Rancho Santa Fe
In 1841, Rancho San Dieguito, as it was originally named, was a Mexican land grant of 8,824 acres (35.71 km2) from Governor Pío Pico of Alta California to Juan Maria Osuna, the first alcalde (mayor) of the Pueblo of San Diego.
In 1906, the Santa Fe Railway, a subsidiary of the Atchison, Topeka & Santa Fe Railway, purchased the entire land grant to plant a Blue gum eucalyptus (Eucalyptus globulus) tree plantation for use as railroad ties, but the wood proved too soft to hold railroad spikes. The railroad then formed the Santa Fe Land Improvement Company to develop a planned community of country estates, and 6,200 acres developed from the original Rancho San Dieguito land grant were renamed "Rancho Santa Fe" in 1922.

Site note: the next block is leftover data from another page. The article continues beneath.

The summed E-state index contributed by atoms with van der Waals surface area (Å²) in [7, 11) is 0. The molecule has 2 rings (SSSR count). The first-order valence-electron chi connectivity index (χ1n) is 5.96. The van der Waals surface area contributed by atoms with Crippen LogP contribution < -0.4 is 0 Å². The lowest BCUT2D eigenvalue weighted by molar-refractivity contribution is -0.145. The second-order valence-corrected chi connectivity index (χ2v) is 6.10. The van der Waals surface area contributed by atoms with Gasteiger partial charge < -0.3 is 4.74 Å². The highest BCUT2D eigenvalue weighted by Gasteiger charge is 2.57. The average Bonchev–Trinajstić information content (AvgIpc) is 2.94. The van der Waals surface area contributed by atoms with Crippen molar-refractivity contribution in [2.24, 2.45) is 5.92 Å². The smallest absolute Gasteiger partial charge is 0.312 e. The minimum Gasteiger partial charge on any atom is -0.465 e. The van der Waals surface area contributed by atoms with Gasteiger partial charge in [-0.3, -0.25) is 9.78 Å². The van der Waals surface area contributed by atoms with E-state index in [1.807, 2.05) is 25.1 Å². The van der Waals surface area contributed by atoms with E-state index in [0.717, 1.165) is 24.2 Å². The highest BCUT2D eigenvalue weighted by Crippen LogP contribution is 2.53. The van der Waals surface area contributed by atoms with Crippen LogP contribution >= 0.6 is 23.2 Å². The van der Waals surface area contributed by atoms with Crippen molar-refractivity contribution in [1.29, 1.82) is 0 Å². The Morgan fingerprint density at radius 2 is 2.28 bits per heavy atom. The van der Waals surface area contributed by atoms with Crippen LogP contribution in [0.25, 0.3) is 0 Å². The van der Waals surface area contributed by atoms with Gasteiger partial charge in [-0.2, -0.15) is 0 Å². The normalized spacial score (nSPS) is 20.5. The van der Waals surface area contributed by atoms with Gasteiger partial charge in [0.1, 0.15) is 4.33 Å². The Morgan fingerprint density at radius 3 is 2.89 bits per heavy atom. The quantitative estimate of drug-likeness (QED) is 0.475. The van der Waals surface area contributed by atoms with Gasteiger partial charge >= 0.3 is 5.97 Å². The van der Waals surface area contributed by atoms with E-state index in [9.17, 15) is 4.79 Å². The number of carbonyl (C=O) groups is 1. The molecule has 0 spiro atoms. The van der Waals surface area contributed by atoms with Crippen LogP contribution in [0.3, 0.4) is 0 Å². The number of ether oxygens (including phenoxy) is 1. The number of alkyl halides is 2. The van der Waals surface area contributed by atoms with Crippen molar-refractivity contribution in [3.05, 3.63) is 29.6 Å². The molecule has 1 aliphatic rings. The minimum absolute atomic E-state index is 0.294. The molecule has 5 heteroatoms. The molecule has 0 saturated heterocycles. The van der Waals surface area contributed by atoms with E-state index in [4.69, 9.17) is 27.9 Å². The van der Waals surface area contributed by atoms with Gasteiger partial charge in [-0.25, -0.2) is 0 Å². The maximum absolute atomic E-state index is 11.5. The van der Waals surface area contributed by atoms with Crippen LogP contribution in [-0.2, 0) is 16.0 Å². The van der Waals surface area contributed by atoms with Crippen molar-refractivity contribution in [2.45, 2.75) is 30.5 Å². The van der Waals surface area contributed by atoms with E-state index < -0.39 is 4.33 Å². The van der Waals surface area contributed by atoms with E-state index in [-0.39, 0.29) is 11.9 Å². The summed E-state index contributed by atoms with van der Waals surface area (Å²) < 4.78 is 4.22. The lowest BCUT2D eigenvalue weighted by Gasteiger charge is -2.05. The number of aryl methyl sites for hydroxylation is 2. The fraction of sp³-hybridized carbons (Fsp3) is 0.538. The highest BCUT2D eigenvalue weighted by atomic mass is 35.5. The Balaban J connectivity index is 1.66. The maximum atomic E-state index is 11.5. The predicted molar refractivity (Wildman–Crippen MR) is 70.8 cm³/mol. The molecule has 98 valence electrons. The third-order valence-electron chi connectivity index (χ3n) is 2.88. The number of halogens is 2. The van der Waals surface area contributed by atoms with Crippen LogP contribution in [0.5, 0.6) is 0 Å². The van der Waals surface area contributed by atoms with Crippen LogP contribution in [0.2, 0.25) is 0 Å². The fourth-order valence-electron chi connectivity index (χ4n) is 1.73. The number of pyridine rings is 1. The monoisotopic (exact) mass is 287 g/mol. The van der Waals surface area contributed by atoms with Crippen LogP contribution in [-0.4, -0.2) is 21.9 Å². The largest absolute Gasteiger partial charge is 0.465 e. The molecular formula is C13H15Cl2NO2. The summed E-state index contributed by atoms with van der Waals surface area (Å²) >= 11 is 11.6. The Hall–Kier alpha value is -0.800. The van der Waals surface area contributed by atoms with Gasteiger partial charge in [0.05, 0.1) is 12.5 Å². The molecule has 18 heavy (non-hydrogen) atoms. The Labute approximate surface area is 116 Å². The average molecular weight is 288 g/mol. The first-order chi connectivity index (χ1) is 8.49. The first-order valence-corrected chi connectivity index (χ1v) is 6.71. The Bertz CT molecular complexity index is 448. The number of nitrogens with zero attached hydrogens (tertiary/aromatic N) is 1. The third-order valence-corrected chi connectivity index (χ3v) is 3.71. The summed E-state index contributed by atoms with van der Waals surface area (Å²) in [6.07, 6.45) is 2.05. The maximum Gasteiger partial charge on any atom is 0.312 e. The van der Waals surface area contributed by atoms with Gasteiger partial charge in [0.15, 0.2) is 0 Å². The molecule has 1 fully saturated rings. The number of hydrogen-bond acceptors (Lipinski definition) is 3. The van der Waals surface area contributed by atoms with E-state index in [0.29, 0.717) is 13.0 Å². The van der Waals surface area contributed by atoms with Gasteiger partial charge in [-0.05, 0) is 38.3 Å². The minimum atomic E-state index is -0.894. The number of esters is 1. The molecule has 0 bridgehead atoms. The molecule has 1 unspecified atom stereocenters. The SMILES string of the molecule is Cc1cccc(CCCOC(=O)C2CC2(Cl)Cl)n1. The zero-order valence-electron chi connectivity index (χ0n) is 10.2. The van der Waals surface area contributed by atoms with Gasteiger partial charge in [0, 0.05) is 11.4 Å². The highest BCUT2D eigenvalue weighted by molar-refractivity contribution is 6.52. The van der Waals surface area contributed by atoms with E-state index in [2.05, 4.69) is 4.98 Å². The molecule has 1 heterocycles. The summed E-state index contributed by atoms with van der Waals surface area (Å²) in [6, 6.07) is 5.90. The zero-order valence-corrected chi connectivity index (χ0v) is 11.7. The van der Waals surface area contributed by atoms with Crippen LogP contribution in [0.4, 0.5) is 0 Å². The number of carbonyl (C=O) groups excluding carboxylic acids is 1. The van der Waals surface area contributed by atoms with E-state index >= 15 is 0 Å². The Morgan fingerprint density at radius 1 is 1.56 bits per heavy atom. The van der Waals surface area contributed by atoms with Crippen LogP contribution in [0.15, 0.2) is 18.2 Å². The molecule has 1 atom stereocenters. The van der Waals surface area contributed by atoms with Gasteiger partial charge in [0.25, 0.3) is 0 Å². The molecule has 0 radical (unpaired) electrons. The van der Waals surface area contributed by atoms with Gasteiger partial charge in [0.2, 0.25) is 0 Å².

In 1921, architect Lilian Rice, working under Requa and Jackson, was chosen to develop the community's master plan. Rice worked through to 1927, designing, supervising, and constructing the village center, as well as several homes.
In 1923, the Santa Fe Land Company constructed a guest house called "La Morada" to house potential land purchasers. It was renamed in 1941, as "The Inn", when it was purchased by a private owner.
From 1937 to 1947, Bing Crosby hosted a golf tournament known as the "Bing Crosby Clambake" at the Rancho Santa Fe Country Club. Crosby's golf tournaments, which included Hollywood celebrities matched against professionals, drew great crowds to the area. After 1947, the tournament was moved to Monterey Peninsula, just outside San Francisco.
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